There actually seem to be quite a lot of people composing songs on Windows systems these days. A lot of good software has also come out. I myself will probably keep on using a Mac until Apple goes down under (laughs)
From a-ku-san. Ifd like to know what your studio (atelier?) looks like, so I can see what kind of environment you compose your songs in.
My workplace is dirty and small, really no place a human should be allowed to work in (laughs). Ifd really like to create a real studio for myself someday soon.
From lingeron-san. When Ifm composing I often feel the work doesnft come natural to me. When I create a motif and link it to another, even if the result sounds nice, I still always catch myself worrying about whether another motif might work better there. Because of this Ifll end up being unable to complete the song. Itfs the same with, for example chord progression, where Ifll find myself thinking whether I might be able come up with some other, better chords. Have you ever experienced something like this? If so, what do you do when you get stuck like this?
Yeah, I can really relate to what youfre saying. Itfs something Ifm constantly struggling with myself. If Ifd be more decisive Ifd get my composing work done a lot faster, but in reality I lose a lot of time thinking whether there couldnft be a phrase, arrangement, or some cord work that would work better in a song (laughs). When Ifve got the time for it, I tend to really flesh out my songs like this, but when I donft I make sure to put whatever flashes of inspiration I have to good use.
I think that the blend of ethnic and individual style is just right in all of your songs, and I was wondering what kind of instruments you use to create this kind of music.
I donft think the instruments I use are that unusual (it appears Ifm the who thinks so though -laughs-). When I use ethnic instruments therefs a strong sense of personality to the tone color, so Ifll use a sound like that of stings or pads to make those blend in with the entire piece. There are various ways to match sounds like this so Ifll try out several things in order to create the right feel for the song.
I hear there are only three songs from the Xenosaga soundtrack that use the PS2fs built in sound module, but I was wondering what those three songs are. Also, how are the songs other than the ones using the PS2 sound module and those performed by the London Philharmonic Orchestra played? While they donft use the PS2 sound module they seem to loop smoothly, so I was wondering how they were createdc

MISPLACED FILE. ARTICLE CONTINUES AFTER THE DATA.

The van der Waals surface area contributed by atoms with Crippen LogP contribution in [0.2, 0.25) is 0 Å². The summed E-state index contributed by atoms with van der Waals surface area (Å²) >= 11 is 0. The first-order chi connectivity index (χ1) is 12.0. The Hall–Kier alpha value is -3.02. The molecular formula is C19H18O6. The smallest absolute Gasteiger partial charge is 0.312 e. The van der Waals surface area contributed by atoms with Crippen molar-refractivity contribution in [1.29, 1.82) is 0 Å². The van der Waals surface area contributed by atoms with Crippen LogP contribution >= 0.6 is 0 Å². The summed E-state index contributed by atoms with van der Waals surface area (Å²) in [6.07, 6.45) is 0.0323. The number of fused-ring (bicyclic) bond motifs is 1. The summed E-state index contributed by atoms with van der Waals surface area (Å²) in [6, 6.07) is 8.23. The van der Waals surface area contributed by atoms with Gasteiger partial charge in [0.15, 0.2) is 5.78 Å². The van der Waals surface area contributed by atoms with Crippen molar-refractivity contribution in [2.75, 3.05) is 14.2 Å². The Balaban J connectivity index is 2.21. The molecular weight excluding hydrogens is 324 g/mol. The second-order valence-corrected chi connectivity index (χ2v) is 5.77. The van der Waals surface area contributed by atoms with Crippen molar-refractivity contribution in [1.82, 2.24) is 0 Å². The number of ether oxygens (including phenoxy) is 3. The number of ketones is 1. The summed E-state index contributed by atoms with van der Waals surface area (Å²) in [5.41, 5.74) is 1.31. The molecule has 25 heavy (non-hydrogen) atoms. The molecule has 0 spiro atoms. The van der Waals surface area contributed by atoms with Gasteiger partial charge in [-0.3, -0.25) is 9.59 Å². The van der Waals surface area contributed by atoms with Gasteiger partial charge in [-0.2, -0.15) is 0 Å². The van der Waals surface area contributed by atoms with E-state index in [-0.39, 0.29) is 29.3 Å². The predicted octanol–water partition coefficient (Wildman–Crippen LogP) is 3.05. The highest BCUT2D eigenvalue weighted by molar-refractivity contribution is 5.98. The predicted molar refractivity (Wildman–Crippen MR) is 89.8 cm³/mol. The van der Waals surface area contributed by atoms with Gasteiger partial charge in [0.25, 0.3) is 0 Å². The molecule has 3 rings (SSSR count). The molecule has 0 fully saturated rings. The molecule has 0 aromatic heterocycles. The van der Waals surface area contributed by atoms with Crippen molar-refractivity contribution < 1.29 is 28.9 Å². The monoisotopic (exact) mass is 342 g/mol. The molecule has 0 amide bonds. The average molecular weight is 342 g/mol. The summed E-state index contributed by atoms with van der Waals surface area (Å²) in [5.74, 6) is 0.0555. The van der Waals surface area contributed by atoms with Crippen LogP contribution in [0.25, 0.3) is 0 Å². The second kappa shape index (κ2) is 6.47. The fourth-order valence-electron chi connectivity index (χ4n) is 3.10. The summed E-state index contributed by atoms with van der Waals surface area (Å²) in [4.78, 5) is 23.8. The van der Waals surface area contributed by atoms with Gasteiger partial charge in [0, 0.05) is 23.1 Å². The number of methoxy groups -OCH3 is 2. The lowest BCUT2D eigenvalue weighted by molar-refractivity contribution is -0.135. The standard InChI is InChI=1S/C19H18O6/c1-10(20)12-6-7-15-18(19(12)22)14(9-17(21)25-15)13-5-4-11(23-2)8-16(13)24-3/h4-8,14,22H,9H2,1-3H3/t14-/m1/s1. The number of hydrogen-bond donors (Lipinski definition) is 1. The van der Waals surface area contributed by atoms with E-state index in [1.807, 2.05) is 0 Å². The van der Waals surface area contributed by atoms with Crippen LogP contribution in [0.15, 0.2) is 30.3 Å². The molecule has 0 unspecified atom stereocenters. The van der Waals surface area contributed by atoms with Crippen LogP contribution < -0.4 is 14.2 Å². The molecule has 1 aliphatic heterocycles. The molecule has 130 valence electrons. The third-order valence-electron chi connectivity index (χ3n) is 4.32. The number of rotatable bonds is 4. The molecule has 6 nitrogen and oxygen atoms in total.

There are 4 songs that use the PS2 internal sound module, eBattlef, eFinished Battlef, eU.M.N. MODEf, and eLast Battlef. All songs except for those performed by the London Philharmonic I created on my computer. Other than most game music up until now, Xenosaga doesnft have a lot of looped songs does it?
From Ki-yo-san. I love your music and listen to it a lot but there is one thing Ifm wondering about. When you record songs, how much time do you record per song? For instance, music played during battles goes on forever, but how you record a piece like that?
Thanks for listening to my music!
Rather than being recorded, those looped songs you are talking about are created digitally on a computer that will play them for as long as you like (laughs). We only use recording to capture wave files
From choku-san. Ifd like to hear what your rock and Japanese-style music sounds like!
Have you listened to Creid? Therefs a strong Irish flavour to the album, but depending on how you listen to it, you could take the music to be Japanese-style rock as well I think.
From Garas the 14th-san. What songfs sheet music do you have in mind for this yearfs fan club premium?
Right now itfs scheduled to be the full score to eNephilimf (itfs not like we ever released less than the full score for anything thoughc -laughs-)
I really like the accordion, so if you ever were to compose a song that has the accordion as its main instrument Ifd love to hear it. What instrumentfs sound do you like the most yourself?
I tend to use the kind of sounds I like myself for the songs I compose, so that means I love whatever kind of sound you can find in my music.
Ifd like to work at a leading game company in the future but do you think that you need to have some special kind of talent (like you have) to get into a company like that? One more thing Ifd like to ask is what kind of work you did before you became a famous composer (before you received requests to compose game music).